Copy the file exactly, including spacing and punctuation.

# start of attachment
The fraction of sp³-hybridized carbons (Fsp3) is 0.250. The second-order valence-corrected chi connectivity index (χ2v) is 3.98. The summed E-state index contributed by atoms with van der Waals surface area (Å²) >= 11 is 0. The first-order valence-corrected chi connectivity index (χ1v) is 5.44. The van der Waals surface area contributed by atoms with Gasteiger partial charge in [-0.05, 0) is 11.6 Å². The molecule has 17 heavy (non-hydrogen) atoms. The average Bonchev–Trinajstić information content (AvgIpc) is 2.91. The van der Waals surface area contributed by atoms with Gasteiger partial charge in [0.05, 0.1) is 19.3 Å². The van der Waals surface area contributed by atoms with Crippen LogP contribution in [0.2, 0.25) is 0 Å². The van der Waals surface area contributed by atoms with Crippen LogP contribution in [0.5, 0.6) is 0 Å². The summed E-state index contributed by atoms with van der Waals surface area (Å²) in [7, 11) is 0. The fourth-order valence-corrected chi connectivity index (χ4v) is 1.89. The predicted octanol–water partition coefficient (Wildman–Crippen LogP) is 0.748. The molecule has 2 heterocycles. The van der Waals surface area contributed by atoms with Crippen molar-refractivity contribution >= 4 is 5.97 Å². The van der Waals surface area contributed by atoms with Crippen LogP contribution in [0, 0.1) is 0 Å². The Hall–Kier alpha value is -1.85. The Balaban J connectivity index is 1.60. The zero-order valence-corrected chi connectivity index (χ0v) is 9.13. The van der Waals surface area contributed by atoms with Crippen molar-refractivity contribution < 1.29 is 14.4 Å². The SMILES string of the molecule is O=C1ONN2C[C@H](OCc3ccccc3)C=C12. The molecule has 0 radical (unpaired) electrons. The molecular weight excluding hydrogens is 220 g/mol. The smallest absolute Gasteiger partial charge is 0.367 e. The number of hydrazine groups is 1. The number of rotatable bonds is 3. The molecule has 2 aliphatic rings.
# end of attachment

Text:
The fraction of sp³-hybridized carbons (Fsp3) is 0.250. The second-order valence-corrected chi connectivity index (χ2v) is 3.98. The summed E-state index contributed by atoms with van der Waals surface area (Å²) >= 11 is 0. The first-order valence-corrected chi connectivity index (χ1v) is 5.44. The van der Waals surface area contributed by atoms with Gasteiger partial charge in [-0.05, 0) is 11.6 Å². The molecule has 17 heavy (non-hydrogen) atoms. The average Bonchev–Trinajstić information content (AvgIpc) is 2.91. The van der Waals surface area contributed by atoms with Gasteiger partial charge in [0.05, 0.1) is 19.3 Å². The van der Waals surface area contributed by atoms with Crippen LogP contribution in [0.2, 0.25) is 0 Å². The van der Waals surface area contributed by atoms with Crippen LogP contribution in [0.5, 0.6) is 0 Å². The summed E-state index contributed by atoms with van der Waals surface area (Å²) in [7, 11) is 0. The fourth-order valence-corrected chi connectivity index (χ4v) is 1.89. The predicted octanol–water partition coefficient (Wildman–Crippen LogP) is 0.748. The molecule has 2 heterocycles. The van der Waals surface area contributed by atoms with Crippen molar-refractivity contribution >= 4 is 5.97 Å². The van der Waals surface area contributed by atoms with Crippen LogP contribution in [0, 0.1) is 0 Å². The Hall–Kier alpha value is -1.85. The Balaban J connectivity index is 1.60. The zero-order valence-corrected chi connectivity index (χ0v) is 9.13. The van der Waals surface area contributed by atoms with Crippen molar-refractivity contribution < 1.29 is 14.4 Å². The SMILES string of the molecule is O=C1ONN2C[C@H](OCc3ccccc3)C=C12. The molecule has 0 radical (unpaired) electrons. The molecular weight excluding hydrogens is 220 g/mol. The smallest absolute Gasteiger partial charge is 0.367 e. The number of hydrazine groups is 1. The number of rotatable bonds is 3. The molecule has 2 aliphatic rings.